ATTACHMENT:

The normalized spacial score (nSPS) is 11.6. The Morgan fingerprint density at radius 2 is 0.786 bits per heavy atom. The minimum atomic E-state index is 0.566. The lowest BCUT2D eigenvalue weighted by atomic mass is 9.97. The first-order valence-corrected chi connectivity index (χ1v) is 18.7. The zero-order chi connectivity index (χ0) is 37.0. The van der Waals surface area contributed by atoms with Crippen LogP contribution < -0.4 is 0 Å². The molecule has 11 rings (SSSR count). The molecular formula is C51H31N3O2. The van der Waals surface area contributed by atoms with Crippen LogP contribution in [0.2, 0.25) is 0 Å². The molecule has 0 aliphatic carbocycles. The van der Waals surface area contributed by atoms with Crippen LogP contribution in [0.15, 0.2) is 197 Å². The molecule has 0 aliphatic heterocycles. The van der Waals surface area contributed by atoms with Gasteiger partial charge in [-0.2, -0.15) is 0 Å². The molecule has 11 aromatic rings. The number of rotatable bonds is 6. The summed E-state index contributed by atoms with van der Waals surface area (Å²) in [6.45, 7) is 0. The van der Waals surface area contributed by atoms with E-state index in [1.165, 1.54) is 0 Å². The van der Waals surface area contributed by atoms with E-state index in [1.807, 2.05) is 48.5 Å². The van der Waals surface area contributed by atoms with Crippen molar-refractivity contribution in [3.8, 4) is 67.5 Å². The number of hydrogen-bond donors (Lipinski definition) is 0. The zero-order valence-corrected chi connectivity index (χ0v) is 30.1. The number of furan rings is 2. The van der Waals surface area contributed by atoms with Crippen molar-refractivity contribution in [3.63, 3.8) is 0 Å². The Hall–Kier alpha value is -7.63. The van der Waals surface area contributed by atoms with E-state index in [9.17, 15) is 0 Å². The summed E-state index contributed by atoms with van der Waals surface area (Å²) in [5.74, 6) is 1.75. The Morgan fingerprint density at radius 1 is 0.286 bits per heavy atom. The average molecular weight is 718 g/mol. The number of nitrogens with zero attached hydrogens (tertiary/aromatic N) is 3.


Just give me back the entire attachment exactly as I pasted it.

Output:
The normalized spacial score (nSPS) is 11.6. The Morgan fingerprint density at radius 2 is 0.786 bits per heavy atom. The minimum atomic E-state index is 0.566. The lowest BCUT2D eigenvalue weighted by atomic mass is 9.97. The first-order valence-corrected chi connectivity index (χ1v) is 18.7. The zero-order chi connectivity index (χ0) is 37.0. The van der Waals surface area contributed by atoms with Crippen LogP contribution < -0.4 is 0 Å². The molecule has 11 rings (SSSR count). The molecular formula is C51H31N3O2. The van der Waals surface area contributed by atoms with Crippen LogP contribution in [0.2, 0.25) is 0 Å². The molecule has 0 aliphatic carbocycles. The van der Waals surface area contributed by atoms with Crippen LogP contribution in [0.15, 0.2) is 197 Å². The molecule has 0 aliphatic heterocycles. The van der Waals surface area contributed by atoms with Gasteiger partial charge in [-0.2, -0.15) is 0 Å². The molecule has 11 aromatic rings. The number of rotatable bonds is 6. The summed E-state index contributed by atoms with van der Waals surface area (Å²) in [6.45, 7) is 0. The van der Waals surface area contributed by atoms with E-state index in [1.165, 1.54) is 0 Å². The van der Waals surface area contributed by atoms with E-state index in [1.807, 2.05) is 48.5 Å². The van der Waals surface area contributed by atoms with Crippen molar-refractivity contribution in [3.8, 4) is 67.5 Å². The number of hydrogen-bond donors (Lipinski definition) is 0. The zero-order valence-corrected chi connectivity index (χ0v) is 30.1. The number of furan rings is 2. The van der Waals surface area contributed by atoms with Crippen molar-refractivity contribution in [3.63, 3.8) is 0 Å². The Hall–Kier alpha value is -7.63. The van der Waals surface area contributed by atoms with E-state index in [9.17, 15) is 0 Å². The summed E-state index contributed by atoms with van der Waals surface area (Å²) in [5.74, 6) is 1.75. The Morgan fingerprint density at radius 1 is 0.286 bits per heavy atom. The average molecular weight is 718 g/mol. The number of nitrogens with zero attached hydrogens (tertiary/aromatic N) is 3.